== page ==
PILT funding is issued as compensation for counties with tax-exempt federal land within their boundaries; in June 2012, the county’s annual payment through PILT was $549,975. In Crook County, PILT funds are handled by investing them in a holding fund until the following fiscal year, creating a half-million dollar “savings account” for the county that is then moved into the budget as revenue as it is replaced by the next year’s funds. Consequently, any cuts to PILT will not affect the county until the 2014-2015 fiscal year.

Forest Reserve payments are meanwhile received in January and partially distributed to the school district. The most recent payment, in January 2013, amounted to just under $190,000.

“I assume in the near future we will see a decrease – we’ve already seen a decrease over the last few years through fluctuations in timber sales, but an increase in PILT,” says Kuhl.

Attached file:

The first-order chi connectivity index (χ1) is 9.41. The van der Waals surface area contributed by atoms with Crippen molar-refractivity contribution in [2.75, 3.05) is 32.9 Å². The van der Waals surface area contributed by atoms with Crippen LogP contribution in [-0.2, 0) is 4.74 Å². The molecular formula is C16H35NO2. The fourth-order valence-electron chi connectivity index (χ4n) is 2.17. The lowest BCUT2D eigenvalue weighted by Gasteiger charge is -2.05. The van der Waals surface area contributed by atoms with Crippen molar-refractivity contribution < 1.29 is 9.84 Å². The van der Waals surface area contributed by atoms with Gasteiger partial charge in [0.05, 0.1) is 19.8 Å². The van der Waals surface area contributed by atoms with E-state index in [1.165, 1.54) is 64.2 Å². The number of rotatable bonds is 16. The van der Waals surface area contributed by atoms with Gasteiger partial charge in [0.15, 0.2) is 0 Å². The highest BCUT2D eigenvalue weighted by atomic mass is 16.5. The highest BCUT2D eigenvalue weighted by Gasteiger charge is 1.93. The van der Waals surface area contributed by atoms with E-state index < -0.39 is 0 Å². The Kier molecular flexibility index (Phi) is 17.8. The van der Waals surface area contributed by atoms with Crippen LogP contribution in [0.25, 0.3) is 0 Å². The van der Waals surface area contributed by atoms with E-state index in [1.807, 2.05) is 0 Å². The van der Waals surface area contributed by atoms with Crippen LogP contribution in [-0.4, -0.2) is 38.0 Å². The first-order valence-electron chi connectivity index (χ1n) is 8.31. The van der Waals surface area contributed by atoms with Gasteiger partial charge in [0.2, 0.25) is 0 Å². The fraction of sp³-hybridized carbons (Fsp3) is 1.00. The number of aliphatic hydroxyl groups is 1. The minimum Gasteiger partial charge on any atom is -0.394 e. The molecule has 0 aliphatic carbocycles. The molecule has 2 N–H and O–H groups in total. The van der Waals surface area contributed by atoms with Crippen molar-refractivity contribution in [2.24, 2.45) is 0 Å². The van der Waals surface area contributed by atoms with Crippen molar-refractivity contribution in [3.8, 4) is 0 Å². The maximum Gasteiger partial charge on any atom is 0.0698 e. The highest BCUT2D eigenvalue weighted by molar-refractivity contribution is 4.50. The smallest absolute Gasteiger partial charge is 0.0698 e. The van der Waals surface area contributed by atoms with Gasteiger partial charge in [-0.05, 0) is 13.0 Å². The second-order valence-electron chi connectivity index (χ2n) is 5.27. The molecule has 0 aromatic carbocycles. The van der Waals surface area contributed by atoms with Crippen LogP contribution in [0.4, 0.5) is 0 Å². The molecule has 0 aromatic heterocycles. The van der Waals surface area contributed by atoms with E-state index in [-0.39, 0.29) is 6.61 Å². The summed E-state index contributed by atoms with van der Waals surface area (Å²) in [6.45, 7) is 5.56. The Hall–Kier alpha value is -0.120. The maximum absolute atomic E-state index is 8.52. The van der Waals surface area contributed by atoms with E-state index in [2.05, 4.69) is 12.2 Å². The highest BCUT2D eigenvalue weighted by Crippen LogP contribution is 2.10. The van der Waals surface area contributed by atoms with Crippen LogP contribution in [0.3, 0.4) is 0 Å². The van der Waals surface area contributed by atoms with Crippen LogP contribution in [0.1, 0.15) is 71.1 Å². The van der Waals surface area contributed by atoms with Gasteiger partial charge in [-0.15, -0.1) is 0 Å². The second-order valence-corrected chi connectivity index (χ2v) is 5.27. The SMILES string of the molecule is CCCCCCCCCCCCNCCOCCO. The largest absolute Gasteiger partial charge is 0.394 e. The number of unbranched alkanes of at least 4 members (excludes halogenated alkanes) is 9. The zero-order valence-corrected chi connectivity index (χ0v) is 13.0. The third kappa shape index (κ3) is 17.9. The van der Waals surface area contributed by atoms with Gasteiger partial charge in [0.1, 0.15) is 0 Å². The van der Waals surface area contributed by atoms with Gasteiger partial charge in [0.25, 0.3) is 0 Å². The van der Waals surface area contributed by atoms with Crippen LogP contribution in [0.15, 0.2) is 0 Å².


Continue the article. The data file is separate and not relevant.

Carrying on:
Sequestration cuts to PILT and the Forest Reserve are projected to be around 5.1 percent each, according to Kuhl. “That’s at the current projection, but we are of course concerned that the cuts won’t stop there,” she says.

The current yearly budget for Crook County’s required appropriations is around $13 million. PILT and the Forest Reserve make up approximately $780,000 of that and a 5.1 percent cut would total $40,000, which means that the sequestration cuts will reduce the county’s budget by around one percent.

“Hopefully by the time it affects us, we’ll see some movement from the mining projects, such as RER and Strata,” says Kuhl. “Production of mining products is taxed the year following production, so it’s a way out but it will help.”